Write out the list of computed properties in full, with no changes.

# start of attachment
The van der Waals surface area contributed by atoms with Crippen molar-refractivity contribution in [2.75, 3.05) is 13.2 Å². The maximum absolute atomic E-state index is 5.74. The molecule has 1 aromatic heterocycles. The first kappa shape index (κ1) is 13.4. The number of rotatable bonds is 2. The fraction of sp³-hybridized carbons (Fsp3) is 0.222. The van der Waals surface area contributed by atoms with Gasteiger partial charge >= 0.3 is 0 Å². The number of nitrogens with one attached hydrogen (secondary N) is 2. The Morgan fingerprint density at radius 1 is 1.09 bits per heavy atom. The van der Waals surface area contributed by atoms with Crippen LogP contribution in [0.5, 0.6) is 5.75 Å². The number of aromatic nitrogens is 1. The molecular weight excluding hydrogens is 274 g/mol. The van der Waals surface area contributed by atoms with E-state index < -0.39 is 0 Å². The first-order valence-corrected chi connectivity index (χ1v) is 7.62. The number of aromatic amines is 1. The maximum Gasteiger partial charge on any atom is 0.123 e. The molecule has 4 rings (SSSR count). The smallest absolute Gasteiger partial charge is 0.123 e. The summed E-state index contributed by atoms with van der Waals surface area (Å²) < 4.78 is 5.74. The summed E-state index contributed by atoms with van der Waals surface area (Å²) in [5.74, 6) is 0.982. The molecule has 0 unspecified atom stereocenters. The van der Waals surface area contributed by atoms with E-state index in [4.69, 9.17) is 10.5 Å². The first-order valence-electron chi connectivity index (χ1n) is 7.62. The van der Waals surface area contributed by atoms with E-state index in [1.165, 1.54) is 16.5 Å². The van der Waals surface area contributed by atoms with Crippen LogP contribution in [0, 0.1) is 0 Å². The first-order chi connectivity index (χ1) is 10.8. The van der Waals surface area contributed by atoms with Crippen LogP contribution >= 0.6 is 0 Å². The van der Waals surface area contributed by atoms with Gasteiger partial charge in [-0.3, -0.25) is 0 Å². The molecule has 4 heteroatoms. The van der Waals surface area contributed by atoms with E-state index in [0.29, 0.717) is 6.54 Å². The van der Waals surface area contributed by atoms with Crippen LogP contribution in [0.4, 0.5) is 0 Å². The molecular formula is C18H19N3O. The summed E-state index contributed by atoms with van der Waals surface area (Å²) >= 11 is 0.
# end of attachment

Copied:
The van der Waals surface area contributed by atoms with Crippen molar-refractivity contribution in [2.75, 3.05) is 13.2 Å². The maximum absolute atomic E-state index is 5.74. The molecule has 1 aromatic heterocycles. The first kappa shape index (κ1) is 13.4. The number of rotatable bonds is 2. The fraction of sp³-hybridized carbons (Fsp3) is 0.222. The van der Waals surface area contributed by atoms with Gasteiger partial charge >= 0.3 is 0 Å². The number of nitrogens with one attached hydrogen (secondary N) is 2. The Morgan fingerprint density at radius 1 is 1.09 bits per heavy atom. The van der Waals surface area contributed by atoms with Crippen LogP contribution in [0.5, 0.6) is 5.75 Å². The number of aromatic nitrogens is 1. The molecular weight excluding hydrogens is 274 g/mol. The van der Waals surface area contributed by atoms with E-state index < -0.39 is 0 Å². The first-order valence-corrected chi connectivity index (χ1v) is 7.62. The number of aromatic amines is 1. The maximum Gasteiger partial charge on any atom is 0.123 e. The molecule has 4 rings (SSSR count). The smallest absolute Gasteiger partial charge is 0.123 e. The summed E-state index contributed by atoms with van der Waals surface area (Å²) < 4.78 is 5.74. The summed E-state index contributed by atoms with van der Waals surface area (Å²) in [5.74, 6) is 0.982. The molecule has 0 unspecified atom stereocenters. The van der Waals surface area contributed by atoms with E-state index in [4.69, 9.17) is 10.5 Å². The first-order valence-electron chi connectivity index (χ1n) is 7.62. The van der Waals surface area contributed by atoms with E-state index in [1.165, 1.54) is 16.5 Å². The van der Waals surface area contributed by atoms with Crippen LogP contribution in [0, 0.1) is 0 Å². The first-order chi connectivity index (χ1) is 10.8. The van der Waals surface area contributed by atoms with Crippen LogP contribution >= 0.6 is 0 Å². The van der Waals surface area contributed by atoms with Gasteiger partial charge in [-0.3, -0.25) is 0 Å². The molecule has 4 heteroatoms. The van der Waals surface area contributed by atoms with E-state index in [0.29, 0.717) is 6.54 Å². The van der Waals surface area contributed by atoms with Crippen LogP contribution in [0.4, 0.5) is 0 Å². The molecular formula is C18H19N3O. The summed E-state index contributed by atoms with van der Waals surface area (Å²) >= 11 is 0.